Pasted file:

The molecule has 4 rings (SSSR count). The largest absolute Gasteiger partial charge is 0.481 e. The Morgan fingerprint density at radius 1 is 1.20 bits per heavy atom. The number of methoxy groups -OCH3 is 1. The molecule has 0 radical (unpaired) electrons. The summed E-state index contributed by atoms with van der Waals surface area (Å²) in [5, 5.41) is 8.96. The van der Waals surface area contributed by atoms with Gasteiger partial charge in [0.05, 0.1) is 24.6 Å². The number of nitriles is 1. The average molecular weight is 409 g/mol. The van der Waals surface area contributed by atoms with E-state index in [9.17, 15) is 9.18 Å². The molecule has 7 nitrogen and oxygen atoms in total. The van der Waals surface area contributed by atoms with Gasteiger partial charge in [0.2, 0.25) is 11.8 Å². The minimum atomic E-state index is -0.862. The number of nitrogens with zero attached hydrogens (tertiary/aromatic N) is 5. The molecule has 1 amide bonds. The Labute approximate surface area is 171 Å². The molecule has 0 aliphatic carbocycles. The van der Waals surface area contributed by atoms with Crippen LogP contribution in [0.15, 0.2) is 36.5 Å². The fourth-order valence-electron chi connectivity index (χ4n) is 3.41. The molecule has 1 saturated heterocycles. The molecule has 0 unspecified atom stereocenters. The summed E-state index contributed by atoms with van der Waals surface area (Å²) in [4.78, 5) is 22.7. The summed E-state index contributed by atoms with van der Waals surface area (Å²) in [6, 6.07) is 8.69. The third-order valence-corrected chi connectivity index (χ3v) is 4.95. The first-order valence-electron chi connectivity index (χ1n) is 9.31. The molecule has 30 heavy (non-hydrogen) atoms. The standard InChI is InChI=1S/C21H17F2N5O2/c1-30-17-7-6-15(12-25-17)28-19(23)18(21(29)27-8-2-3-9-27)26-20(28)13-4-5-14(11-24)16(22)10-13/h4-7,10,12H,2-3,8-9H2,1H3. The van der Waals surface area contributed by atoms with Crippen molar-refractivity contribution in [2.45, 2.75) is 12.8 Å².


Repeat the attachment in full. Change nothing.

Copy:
The molecule has 4 rings (SSSR count). The largest absolute Gasteiger partial charge is 0.481 e. The Morgan fingerprint density at radius 1 is 1.20 bits per heavy atom. The number of methoxy groups -OCH3 is 1. The molecule has 0 radical (unpaired) electrons. The summed E-state index contributed by atoms with van der Waals surface area (Å²) in [5, 5.41) is 8.96. The van der Waals surface area contributed by atoms with Gasteiger partial charge in [0.05, 0.1) is 24.6 Å². The number of nitriles is 1. The average molecular weight is 409 g/mol. The van der Waals surface area contributed by atoms with E-state index in [9.17, 15) is 9.18 Å². The molecule has 7 nitrogen and oxygen atoms in total. The van der Waals surface area contributed by atoms with Gasteiger partial charge in [0.2, 0.25) is 11.8 Å². The minimum atomic E-state index is -0.862. The number of nitrogens with zero attached hydrogens (tertiary/aromatic N) is 5. The molecule has 1 amide bonds. The Labute approximate surface area is 171 Å². The molecule has 0 aliphatic carbocycles. The van der Waals surface area contributed by atoms with Crippen LogP contribution in [0.15, 0.2) is 36.5 Å². The fourth-order valence-electron chi connectivity index (χ4n) is 3.41. The molecule has 1 saturated heterocycles. The molecule has 0 unspecified atom stereocenters. The summed E-state index contributed by atoms with van der Waals surface area (Å²) in [4.78, 5) is 22.7. The summed E-state index contributed by atoms with van der Waals surface area (Å²) in [6, 6.07) is 8.69. The third-order valence-corrected chi connectivity index (χ3v) is 4.95. The first-order valence-electron chi connectivity index (χ1n) is 9.31. The molecule has 30 heavy (non-hydrogen) atoms. The standard InChI is InChI=1S/C21H17F2N5O2/c1-30-17-7-6-15(12-25-17)28-19(23)18(21(29)27-8-2-3-9-27)26-20(28)13-4-5-14(11-24)16(22)10-13/h4-7,10,12H,2-3,8-9H2,1H3. The van der Waals surface area contributed by atoms with Crippen molar-refractivity contribution in [2.45, 2.75) is 12.8 Å².